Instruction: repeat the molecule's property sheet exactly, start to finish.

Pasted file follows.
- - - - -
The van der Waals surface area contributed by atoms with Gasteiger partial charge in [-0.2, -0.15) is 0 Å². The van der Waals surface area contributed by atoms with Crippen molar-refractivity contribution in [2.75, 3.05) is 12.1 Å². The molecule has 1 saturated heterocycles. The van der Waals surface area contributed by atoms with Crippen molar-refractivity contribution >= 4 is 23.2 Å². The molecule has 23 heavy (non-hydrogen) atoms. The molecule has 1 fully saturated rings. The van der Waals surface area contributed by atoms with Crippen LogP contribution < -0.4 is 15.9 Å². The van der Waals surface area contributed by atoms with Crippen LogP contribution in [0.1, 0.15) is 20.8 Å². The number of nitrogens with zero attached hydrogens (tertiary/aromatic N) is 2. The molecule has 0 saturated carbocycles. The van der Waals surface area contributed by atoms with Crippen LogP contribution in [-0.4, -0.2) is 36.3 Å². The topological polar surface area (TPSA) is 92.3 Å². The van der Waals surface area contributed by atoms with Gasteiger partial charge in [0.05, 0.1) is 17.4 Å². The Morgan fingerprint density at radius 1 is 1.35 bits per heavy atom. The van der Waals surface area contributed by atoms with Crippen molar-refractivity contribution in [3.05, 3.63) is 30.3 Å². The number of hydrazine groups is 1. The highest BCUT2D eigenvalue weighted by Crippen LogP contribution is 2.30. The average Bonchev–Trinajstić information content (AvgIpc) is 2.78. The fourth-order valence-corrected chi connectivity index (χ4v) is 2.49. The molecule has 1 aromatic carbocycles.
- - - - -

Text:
The van der Waals surface area contributed by atoms with Gasteiger partial charge in [-0.2, -0.15) is 0 Å². The van der Waals surface area contributed by atoms with Crippen molar-refractivity contribution in [2.75, 3.05) is 12.1 Å². The molecule has 1 saturated heterocycles. The van der Waals surface area contributed by atoms with Crippen molar-refractivity contribution >= 4 is 23.2 Å². The molecule has 23 heavy (non-hydrogen) atoms. The molecule has 1 fully saturated rings. The van der Waals surface area contributed by atoms with Crippen LogP contribution < -0.4 is 15.9 Å². The van der Waals surface area contributed by atoms with Crippen LogP contribution in [0.1, 0.15) is 20.8 Å². The number of nitrogens with zero attached hydrogens (tertiary/aromatic N) is 2. The molecule has 0 saturated carbocycles. The van der Waals surface area contributed by atoms with Crippen LogP contribution in [-0.4, -0.2) is 36.3 Å². The topological polar surface area (TPSA) is 92.3 Å². The van der Waals surface area contributed by atoms with Gasteiger partial charge in [0.05, 0.1) is 17.4 Å². The Morgan fingerprint density at radius 1 is 1.35 bits per heavy atom. The van der Waals surface area contributed by atoms with Crippen molar-refractivity contribution in [3.05, 3.63) is 30.3 Å². The number of hydrazine groups is 1. The highest BCUT2D eigenvalue weighted by Crippen LogP contribution is 2.30. The average Bonchev–Trinajstić information content (AvgIpc) is 2.78. The fourth-order valence-corrected chi connectivity index (χ4v) is 2.49. The molecule has 1 aromatic carbocycles.